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Hon Dr Pita Sharples, Minister of Māori Affairs, has recognised the importance of Monday’s forum in bringing together various representatives across hapū and iwi to discuss their collective aspirations around water.
“Today, on World Indigenous Peoples Day, we reflect on the vital foundation provided by the Declaration on the Rights of Indigenous Peoples which our Government signed up to in April 2010. In that Declaration, Article five declares the right of indigenous peoples to maintain and strengthen their own unique political, legal, economic, social and cultural institutions while retaining their right to participate fully in the life of the State. We saw evidence of this dual role at the Freshwater hui in Wellington on Monday.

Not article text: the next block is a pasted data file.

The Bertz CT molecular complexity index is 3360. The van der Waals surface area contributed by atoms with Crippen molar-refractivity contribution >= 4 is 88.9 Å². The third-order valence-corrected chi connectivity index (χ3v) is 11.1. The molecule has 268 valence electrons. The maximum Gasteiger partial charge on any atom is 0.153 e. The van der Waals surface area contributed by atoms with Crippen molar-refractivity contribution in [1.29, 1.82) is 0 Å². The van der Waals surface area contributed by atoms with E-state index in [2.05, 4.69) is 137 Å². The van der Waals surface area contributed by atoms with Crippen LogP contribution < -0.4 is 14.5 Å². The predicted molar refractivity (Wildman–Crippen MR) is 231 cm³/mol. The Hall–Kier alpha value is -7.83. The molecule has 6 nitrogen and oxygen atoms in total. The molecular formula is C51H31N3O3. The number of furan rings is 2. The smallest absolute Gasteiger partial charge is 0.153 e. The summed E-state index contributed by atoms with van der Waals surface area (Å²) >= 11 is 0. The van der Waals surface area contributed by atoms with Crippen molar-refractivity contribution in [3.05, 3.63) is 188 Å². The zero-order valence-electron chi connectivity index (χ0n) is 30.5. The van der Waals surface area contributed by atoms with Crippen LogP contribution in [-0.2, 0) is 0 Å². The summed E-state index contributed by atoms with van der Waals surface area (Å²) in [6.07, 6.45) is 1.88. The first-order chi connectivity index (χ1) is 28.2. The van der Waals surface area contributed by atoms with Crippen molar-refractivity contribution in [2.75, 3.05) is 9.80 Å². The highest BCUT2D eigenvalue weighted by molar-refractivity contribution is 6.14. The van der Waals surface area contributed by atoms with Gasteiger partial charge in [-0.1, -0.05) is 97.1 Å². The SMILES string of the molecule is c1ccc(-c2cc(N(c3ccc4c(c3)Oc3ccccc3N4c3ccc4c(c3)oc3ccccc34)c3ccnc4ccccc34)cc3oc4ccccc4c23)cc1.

“At that hui, over 130 representatives of hapū and iwi leadership, New Zealand Māori Council and WAI 2358 claimants came together to share their positions around Māori rights and interests in fresh water. When you see that number of rangatira/iwi leaders not only coming together, but agreeing to work together in developing a united position, it is extremely heartening.
“The debate was rigorous and passionate – but there was a united focus on exploring the proprietary rights and interests of hapū and iwi in fresh water.
“The preference of iwi leaders, claimants and the Māori Council was for negotiated outcomes. There was also recognition of the need for more robust and ongoing consultation with hapū and iwi in discussing their respective interests in water.
“It was very pleasing to see such a large turnout and to experience the level of collaboration and shared commitment articulated at that forum”.